How to Op-ed: Advice from @PastPunditry (aka Nicole Hemmer)

niki

If you don’t know Nicole Hemmer, @PastPunditry on Twitter, you should.

She is the author of the book, Messengers of the Right; an Assistant Professor at the Miller Center; a Contributing Editor to US News & World Report; a columnist for Vox; a host of the Past Present podcast; a Research Associate at the US Studies Centre, University of Sydney; and a columnist for The Age.

Her writing has also appeared in The Atlantic, Politico, and The New Republic and she has been on CNN’s Reliable Sources.

And if that wasn’t enough, she is also a founding editor of a new history blog on The Washington Post, Made By History.

An experienced and prolific writer, she is a historian who knows what it takes to communicate history through the press, particularly op-eds. Below, she shares her op-ed tips…

How To Op-Ed (for Academics)

Nicole Hemmer, Washington Post, Made By History

So you want to write an op-ed. And you should! As a scholar, you have a vast expertise that extends well beyond the subject of the books and articles that you’ve written. Whether you’re pitching[*] a piece to the new history section at the Washington Post or to any newspaper, magazine, or news website, here’s some general advice to help you navigate the unfamiliar terrain of op-ed writing.

The first thing is that the old op-ed genre is being transformed. For print publications, writers are still limited to somewhere between 700-900 words (generally; there are exceptions) but so many established places like the Washington Post, New York Times, the Atlantic, New Republic, and Politico have online spaces that allow for longer, more in-depth pieces.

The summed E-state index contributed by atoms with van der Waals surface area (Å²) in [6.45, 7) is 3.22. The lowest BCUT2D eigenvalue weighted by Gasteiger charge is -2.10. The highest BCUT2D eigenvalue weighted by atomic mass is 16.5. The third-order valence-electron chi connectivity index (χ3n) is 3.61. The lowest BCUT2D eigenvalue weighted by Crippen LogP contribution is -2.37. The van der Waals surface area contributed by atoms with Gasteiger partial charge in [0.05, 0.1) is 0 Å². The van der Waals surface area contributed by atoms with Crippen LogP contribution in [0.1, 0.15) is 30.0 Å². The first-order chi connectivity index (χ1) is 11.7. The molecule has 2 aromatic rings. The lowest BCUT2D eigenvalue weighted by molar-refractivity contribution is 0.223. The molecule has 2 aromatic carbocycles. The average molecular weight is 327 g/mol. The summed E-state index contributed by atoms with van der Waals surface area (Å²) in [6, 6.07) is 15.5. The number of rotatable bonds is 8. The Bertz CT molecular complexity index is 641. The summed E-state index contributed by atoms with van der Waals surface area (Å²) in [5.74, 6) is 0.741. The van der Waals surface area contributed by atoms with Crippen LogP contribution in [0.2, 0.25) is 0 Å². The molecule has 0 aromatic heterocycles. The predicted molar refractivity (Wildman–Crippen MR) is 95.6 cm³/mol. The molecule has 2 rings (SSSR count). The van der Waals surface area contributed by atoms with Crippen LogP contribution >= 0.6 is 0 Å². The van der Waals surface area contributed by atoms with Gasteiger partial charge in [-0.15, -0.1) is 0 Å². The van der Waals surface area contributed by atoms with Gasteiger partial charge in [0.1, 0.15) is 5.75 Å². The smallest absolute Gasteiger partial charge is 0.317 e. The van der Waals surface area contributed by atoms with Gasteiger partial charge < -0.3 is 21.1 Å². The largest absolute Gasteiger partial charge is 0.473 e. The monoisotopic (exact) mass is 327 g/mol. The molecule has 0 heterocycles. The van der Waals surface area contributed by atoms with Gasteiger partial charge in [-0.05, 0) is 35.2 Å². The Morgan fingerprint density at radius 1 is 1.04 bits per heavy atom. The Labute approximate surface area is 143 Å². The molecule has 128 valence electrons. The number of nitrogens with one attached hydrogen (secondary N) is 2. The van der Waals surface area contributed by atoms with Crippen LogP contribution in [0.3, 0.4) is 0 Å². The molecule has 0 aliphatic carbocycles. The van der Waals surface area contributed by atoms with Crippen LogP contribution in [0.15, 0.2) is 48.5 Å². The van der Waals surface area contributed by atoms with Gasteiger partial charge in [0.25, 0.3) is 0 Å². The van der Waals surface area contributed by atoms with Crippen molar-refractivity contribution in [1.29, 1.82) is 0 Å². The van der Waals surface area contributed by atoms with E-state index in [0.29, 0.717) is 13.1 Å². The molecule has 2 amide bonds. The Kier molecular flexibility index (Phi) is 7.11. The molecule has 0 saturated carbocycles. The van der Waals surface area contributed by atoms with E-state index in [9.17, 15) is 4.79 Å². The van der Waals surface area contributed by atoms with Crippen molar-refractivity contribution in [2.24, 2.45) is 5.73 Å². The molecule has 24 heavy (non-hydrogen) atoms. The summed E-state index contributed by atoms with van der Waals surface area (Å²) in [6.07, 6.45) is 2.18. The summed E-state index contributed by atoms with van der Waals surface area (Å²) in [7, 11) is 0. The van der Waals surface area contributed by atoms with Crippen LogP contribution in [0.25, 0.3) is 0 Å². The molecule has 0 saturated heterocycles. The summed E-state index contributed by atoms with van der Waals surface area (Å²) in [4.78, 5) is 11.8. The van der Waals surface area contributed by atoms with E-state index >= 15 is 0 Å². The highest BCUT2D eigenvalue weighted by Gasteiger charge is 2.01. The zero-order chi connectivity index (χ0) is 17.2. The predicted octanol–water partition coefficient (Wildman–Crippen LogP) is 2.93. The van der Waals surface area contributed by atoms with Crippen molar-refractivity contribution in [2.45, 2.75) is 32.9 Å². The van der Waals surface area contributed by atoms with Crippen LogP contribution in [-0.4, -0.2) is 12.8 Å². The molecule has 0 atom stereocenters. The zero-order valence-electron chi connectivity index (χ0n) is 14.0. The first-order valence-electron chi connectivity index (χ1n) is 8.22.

There’s also more of an appetite for history writing than there used to be. When I was a fellow at the Miller Center in 2008, the person who taught me the art of op-ed writing cautioned against anything more than a dollop of history in any op-ed. Probably good advice for academics, who like to overexplain, but think about Ta-Nehisi Coates’s “The Case for Reparations,” which was essentially an extended historiography essay, or Mason William’s brilliant piece for the Atlantic, “The Crumbling Monuments of the Age of Marble.” Loads of history in both.

All of which is to say that there’s more freedom and innovation in the genre of argument-driven, analytical writing than there used to be.

Still, the op-ed genre requires some things we don’t do as much in scholarly writing. First, brevity. If you can’t make your argument in around 800-900 words, you either need to recast the argument or rethink how you’re making it. Editors will often allow you more words if you’re publishing online, but it’s worth mastering the discipline of short-length writing.

Brevity also extends to sentence and paragraph length. That means fewer examples (pick one stellar one rather than three). It also means less hedging. You can certainly qualify statements, but don’t get too in the weeds. It helps to step back and think about it from the perspective of your audience: it’s less about what you know and more about what they need to know in order to follow your argument.